I was interviewing photographer Stuart Freedman recently (see Featured Photographers) and when we came to the bit about how he got started, he stressed that much of his learning came “through looking at other photographers’ work and trying to find my own style. I used to go to bed every night with a couple of photography books, and I’d spend hours just looking at pictures.” That struck a chord, because I used to do much the same, and I’ve heard it often from other professionals – simply devouring photographs, everywhere you can find them, and learning who the photographers were, and are, that contributed to the form.
It still remains good advice, but it also needs a cautionary tag, because finding photographs you admire, and photographers you admire, means checking yourself from copying. The difference between following a style and plain copying an image is not as sharp as might at first seem. It’s a slope, and not everyone is completely comfortable with separating the ideas and style from how they were exactly applied to a particular scene.
Another way of looking of inspiration is to go at a tangent – looking at how the same subject has been tackled in a different creative medium. It’s not so straightforward as staying in the world of photography, but it has the advantage that you’ll never be mimicking another artist. And a more subtle advantage beyond this is that ideas coming in from the left field, as it were, can make unexpected and valuable connections. And what more left field for photography than poetry? Painting or motion picture might seem more likely candidates, but poetry – some poetry – has a few good things going for it.
First, a considerable number of poems aim to create visual imagery in the mind of the reader. And next, they tend to do it in a way that is usually more condensed and succinct than prose. Sharply focused pictures planted in the mind, which gives some of them more than a passing connection to photographs. The techniques are totally different – simile, metaphor, synechdoche and so on – and the imagery is suggested rather than baldly explained, but all this makes poetic imagery a very useful inspiration for a visual medium like photography. It presents itself as open for interpretation. Moreover, the use of words makes to easier to express an idea. Here’s one example that I found useful. I did a story once on falconry in Scotland; not easy because of the speed of the bird in flight and the distance when it was hunting, but a fascinating story of cooperation between man, dogs and falcon. But what else? Well, the poet Ted Hughes (1930-1998), who first came to critical attention with a collection called Hawk in the Rain, also wrote another poem about falcons called And the Falcon Came. Its imagery, with lines such as “The gunmetal feathers…the buulet-brow…into the target….With the tooled bill” suggests another layer to the story – the falcon as a ‘delicate boned’ weapon. It crystallised for me a vague idea I had about the Peregrine Falcons I photographed.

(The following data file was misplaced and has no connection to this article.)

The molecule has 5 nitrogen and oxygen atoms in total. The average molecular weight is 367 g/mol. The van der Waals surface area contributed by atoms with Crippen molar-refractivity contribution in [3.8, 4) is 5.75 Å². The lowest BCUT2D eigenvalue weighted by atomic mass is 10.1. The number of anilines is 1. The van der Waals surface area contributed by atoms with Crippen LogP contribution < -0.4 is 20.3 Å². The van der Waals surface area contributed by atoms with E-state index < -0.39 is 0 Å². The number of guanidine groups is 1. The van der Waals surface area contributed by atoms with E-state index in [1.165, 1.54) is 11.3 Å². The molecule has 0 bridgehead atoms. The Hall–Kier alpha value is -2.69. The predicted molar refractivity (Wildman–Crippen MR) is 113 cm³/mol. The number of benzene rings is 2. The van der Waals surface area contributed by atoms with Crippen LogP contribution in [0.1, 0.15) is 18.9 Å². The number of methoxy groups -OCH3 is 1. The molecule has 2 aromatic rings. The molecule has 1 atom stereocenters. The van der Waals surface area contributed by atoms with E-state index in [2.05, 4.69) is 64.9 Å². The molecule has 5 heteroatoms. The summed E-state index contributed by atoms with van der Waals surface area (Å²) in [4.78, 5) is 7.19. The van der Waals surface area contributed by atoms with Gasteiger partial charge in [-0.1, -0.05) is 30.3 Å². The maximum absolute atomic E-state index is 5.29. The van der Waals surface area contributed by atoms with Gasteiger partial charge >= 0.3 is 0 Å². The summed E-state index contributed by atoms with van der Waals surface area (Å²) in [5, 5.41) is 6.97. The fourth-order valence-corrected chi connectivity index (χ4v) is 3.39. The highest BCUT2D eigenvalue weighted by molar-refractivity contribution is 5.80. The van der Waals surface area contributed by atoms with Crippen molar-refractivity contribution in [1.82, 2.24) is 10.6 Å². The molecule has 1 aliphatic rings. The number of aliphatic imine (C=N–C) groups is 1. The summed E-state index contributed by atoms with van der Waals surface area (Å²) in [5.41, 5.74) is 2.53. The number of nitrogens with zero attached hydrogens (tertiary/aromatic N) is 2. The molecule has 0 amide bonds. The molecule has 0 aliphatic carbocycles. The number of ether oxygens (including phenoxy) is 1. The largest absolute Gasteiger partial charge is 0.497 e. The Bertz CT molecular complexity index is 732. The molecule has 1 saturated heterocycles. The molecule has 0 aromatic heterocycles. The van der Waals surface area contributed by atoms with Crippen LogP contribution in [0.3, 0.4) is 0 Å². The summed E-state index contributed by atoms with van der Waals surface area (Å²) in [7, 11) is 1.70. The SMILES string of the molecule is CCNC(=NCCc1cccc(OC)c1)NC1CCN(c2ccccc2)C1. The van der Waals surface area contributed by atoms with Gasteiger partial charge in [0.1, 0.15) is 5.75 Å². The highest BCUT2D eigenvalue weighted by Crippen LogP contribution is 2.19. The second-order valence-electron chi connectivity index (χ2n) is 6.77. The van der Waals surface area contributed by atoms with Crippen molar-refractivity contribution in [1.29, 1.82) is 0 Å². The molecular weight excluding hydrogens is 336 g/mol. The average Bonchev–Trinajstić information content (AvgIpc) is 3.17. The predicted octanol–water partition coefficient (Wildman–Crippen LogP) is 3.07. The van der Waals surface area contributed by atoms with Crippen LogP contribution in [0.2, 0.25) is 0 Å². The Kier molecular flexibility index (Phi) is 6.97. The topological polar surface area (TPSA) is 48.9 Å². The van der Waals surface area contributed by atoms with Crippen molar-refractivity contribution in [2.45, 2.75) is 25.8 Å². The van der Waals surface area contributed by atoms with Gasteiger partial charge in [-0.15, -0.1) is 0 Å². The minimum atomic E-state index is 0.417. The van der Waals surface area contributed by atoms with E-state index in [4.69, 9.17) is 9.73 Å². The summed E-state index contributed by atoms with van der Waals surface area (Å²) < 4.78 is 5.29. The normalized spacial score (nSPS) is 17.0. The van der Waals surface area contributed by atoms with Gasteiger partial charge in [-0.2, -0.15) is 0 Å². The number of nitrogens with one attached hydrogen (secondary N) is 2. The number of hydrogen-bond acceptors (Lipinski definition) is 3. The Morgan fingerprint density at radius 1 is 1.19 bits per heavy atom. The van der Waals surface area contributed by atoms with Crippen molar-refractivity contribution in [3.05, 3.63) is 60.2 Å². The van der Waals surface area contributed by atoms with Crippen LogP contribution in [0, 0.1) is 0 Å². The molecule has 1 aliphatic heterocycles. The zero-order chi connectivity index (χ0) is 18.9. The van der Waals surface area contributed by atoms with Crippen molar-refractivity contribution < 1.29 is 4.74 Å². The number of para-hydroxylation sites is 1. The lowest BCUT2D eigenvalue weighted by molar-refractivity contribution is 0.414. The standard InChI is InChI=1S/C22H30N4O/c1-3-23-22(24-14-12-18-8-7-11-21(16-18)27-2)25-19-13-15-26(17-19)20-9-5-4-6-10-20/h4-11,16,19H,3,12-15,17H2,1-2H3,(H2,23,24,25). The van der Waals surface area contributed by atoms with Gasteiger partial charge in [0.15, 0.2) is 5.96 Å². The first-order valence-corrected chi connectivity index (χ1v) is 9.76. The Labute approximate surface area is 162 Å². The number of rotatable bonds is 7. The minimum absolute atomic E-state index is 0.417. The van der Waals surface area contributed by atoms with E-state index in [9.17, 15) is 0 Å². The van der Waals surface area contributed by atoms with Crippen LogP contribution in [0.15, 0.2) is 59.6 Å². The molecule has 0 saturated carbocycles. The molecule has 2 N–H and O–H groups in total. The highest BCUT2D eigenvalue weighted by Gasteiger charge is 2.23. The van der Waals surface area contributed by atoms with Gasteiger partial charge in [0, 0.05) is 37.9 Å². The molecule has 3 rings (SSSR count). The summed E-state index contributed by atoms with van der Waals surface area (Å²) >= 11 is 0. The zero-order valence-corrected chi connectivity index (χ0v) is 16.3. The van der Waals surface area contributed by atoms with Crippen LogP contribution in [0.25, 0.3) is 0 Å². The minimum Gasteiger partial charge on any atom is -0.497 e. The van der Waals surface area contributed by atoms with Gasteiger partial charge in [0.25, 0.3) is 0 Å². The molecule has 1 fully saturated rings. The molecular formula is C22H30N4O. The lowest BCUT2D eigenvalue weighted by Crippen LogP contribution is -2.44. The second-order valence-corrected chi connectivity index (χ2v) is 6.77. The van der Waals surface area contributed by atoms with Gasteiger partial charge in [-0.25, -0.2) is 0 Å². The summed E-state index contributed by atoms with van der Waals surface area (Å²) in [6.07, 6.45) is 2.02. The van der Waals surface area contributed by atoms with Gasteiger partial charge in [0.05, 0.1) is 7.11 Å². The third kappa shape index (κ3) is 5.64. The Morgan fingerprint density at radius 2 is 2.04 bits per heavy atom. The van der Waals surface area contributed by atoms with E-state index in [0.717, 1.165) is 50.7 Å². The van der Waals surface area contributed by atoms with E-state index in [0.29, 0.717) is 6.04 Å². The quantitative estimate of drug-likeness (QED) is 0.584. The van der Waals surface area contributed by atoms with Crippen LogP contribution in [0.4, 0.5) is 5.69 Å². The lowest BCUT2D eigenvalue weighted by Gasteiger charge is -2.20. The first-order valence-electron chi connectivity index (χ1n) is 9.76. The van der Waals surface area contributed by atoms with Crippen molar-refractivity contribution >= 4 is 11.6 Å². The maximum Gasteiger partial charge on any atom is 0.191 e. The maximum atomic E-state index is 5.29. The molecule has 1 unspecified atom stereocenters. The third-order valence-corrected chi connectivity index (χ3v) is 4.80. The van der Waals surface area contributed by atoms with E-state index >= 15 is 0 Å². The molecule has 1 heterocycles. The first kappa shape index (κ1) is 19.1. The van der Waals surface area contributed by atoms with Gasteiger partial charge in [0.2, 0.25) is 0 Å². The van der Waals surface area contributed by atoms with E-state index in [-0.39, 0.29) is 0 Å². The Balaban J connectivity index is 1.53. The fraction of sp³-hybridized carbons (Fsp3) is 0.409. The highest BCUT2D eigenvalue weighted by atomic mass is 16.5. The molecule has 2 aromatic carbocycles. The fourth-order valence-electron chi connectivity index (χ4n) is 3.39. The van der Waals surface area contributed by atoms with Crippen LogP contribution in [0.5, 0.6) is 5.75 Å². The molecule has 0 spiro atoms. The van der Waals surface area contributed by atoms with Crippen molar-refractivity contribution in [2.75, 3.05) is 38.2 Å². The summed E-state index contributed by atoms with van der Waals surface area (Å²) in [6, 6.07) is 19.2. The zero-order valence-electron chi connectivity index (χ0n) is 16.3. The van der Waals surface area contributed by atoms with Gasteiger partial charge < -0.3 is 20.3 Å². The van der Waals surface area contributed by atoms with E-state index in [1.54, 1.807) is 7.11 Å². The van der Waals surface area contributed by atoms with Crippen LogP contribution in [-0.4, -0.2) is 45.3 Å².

Ted Hughes, by the way, collaborated with landscape photographer Fay Godwin (1931-2005) to produce a joint work on the Calder Valley in Yorkshire, titled Remains of Elmet (1979), and later re-titled simply Elmet (an ancient name for the region): “…Blackstone Edge – A huddle of wet stones and damp smokes Decrepit under sunsets.” This is probably the most celebrated juxtaposition of poetry and photography, though not the only one, particularly if we stretch the definition to include prose that has some sort of poetic intensity. For that, look at the 1941 book Let Us Now Praise Famous Men, by writer James Agee and photographer Walker Evans. It grew out of a 1936 assignment to document sharecroppers during the ‘Dust Bowl’ era of the thirties, and became a classic of collaborative art.
Then there was the 1961 Life magazine story Monsoon by New Zealand photographer Brian Brake (1927-1988), one of the first purely pictorial photo essays in magazine publishing, accompanied by a selection of Indian poems: “The clouds advance like rutting elephants, enormous and full of rain…” And I’m tempted to mention the collaboration between Americans author Peter Matthiessen (1927-) and photographer Eliot Porter (1901-1990) in their book on Africa published in 1972, but this seems not to have been such a happy blending, and it came out with two clumsily separate titles, one for each contributor: The Tree Where Man Was Born/The African Experience.
I’ve drifted down a sidetrack here, though an interesting one, I think. Back to the idea of using poetry for inspiration in shooting: I visited West Lake in Hangzhou, China. Celebrated in literature and painting for many centuries, West Lake is now overwhelmed with tourists coming to see — and alter — its famous beauty. Photography fortunately doesn’t capture sound, but I wanted to know how the Chinese literary tradition had seen it, and what I could take from that. Here are lines taken from a variety of poems (there are many):-
“Without a wind, the water’s surface lies smooth as a glaze…Oars in lilies, a painted barge moving without haste…Tattered scraps of remnant red, Mist of cotton catkins flying, Weeping willow by the railing…One white egret flying from the Immortal Isle…The painted boat is punted to where the flowers are thick…The shimmer of light on water is the play of sunny skies…I can never walk enough, in the shade of green willows…The blur of colour across the hills is richer still in rain.”
Anyone fancy tackling T. S. Elliot’s The Waste Land?
This article originally featured on The Freeman View.